The life of the blind is not as hopeless as we imagine. Close your eyes and you will see their dark world. but, they manage to see light even in the darkness
By Ramesh Menon & photos by Sipra Das
How many of us bless ourselves for the gift of sight? We take it for granted. The 2011 Census shows that 10,634,881 people suffer from visual disabilities in India. It is a daily battle for them to live as normal a life as they can, as the world around them is not sensitive, public spaces are not disabled-friendly and there is discrimination in jobs. It is as if we just do not care. But many fight adversity to emerge triumphant and show us that there is much more to life than we think. They show us how narrow our vision is and how large theirs can be.
In her Mumbai home that doubles up as a beauty parlor, Reshmi Sonawave, 33, spreads a face pack on a client with care, while others wait expectantly for her attention. One of them quips that Reshmi is lucky she does not need any beauty treatment as she is stunning. When she clips the hair of another girl, she does it with precision and soon, it bounces into shape. Later, when she boards a bus to go shopping, she demands a seat reserved for the physically challenged. The conductor turns to her rudely saying that he is no fool. Reshmi is often misunderstood, as she has such pretty eyes. But all she sees is darkness. When she was in the XIIth standard, she suddenly saw alphabets merging as she read. And in the worst nightmare of her life, she slowly saw her sight fade away. Genetic blindness had robbed her of sight and her world suddenly went dark.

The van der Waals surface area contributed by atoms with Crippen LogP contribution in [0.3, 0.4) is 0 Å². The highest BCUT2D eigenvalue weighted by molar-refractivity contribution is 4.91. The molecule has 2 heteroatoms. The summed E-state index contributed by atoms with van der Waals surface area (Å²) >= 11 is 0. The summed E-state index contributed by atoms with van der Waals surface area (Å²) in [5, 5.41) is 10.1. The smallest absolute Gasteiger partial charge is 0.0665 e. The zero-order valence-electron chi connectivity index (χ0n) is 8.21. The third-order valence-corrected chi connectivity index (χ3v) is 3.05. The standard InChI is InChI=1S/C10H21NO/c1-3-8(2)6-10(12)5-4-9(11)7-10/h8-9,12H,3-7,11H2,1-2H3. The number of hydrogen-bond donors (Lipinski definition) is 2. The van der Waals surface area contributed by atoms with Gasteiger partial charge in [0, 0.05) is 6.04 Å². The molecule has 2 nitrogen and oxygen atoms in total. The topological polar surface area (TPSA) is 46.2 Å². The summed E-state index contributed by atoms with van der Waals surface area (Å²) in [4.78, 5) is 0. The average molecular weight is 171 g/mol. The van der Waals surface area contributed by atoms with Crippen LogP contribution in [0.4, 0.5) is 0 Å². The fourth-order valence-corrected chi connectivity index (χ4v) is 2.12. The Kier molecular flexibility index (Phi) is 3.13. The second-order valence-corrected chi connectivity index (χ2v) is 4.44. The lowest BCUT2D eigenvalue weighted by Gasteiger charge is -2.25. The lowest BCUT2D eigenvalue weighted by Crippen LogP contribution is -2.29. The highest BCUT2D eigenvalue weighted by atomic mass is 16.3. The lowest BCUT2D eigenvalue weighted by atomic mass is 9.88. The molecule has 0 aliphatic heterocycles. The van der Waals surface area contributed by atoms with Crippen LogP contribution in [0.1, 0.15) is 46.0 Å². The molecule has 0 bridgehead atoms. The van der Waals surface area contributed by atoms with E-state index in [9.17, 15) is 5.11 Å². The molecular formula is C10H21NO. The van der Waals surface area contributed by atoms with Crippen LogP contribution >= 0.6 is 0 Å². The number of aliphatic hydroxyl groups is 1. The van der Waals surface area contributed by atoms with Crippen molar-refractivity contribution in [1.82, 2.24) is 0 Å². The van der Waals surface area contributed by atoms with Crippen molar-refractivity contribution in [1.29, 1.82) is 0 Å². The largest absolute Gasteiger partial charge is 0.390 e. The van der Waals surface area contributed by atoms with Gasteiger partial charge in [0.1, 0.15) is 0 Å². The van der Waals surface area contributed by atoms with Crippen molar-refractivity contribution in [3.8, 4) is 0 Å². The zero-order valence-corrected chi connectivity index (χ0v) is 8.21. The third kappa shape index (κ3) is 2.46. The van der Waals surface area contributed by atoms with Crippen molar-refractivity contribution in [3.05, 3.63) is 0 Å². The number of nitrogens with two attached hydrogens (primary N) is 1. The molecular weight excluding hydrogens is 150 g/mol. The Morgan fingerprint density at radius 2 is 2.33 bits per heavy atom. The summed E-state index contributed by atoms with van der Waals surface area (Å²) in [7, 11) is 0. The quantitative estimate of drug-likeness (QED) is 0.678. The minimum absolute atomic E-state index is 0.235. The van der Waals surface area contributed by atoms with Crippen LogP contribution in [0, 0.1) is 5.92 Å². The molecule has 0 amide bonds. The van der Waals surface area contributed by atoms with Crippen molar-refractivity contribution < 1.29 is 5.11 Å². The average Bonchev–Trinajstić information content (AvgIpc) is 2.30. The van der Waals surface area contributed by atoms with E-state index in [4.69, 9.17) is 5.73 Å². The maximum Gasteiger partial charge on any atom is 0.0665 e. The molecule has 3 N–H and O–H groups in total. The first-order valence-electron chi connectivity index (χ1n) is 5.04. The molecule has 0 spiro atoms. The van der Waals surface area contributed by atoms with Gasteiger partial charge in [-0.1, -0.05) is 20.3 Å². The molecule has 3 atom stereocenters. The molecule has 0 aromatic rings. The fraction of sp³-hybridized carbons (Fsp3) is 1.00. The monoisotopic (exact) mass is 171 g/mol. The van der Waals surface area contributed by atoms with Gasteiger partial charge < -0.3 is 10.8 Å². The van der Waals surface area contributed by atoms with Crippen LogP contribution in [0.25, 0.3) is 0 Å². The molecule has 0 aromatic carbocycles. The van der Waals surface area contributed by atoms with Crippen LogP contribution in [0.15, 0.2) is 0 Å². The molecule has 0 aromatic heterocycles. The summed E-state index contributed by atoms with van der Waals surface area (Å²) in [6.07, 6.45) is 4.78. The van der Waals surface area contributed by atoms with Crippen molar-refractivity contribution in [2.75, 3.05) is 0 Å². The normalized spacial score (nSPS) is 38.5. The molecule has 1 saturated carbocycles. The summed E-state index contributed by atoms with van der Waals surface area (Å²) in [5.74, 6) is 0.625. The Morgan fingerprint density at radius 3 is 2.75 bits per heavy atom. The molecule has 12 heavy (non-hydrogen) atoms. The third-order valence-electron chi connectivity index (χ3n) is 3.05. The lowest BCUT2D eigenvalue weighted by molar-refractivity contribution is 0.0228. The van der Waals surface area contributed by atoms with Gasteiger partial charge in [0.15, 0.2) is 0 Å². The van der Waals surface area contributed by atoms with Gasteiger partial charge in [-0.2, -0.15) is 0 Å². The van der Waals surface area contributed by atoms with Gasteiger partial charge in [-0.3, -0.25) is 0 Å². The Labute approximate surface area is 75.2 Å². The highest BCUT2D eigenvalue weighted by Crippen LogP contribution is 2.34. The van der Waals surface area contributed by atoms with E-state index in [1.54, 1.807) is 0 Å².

When she wanted to get married, her parents opposed the match, as the man she loved was from a lower caste. They severed relations with her when she insisted on the wedding. It is one decision she has never regretted. Her blindness does not stop her from being a good wife and mother, she says smiling.
All the World’s a Stage
Their lives are entwined, not only on stage, but in real life. Jharna and Shamim Akhtar are members of the Blind Opera in Kolkata. Theatre has given them a sense of freedom, identity and dignity. A thick rope on stage is a signal about how far they can go. Jharna was born blind, while Shamim, who is also a singer, lost his sight when he was three. Their marriage attracted stiff opposition, as Jharna was a Hindu and Shamim, a Muslim. But they wanted love to triumph. It did. Life is beautiful with two children and the joy that comes after their stage shows every day. Nothing ever goes wrong.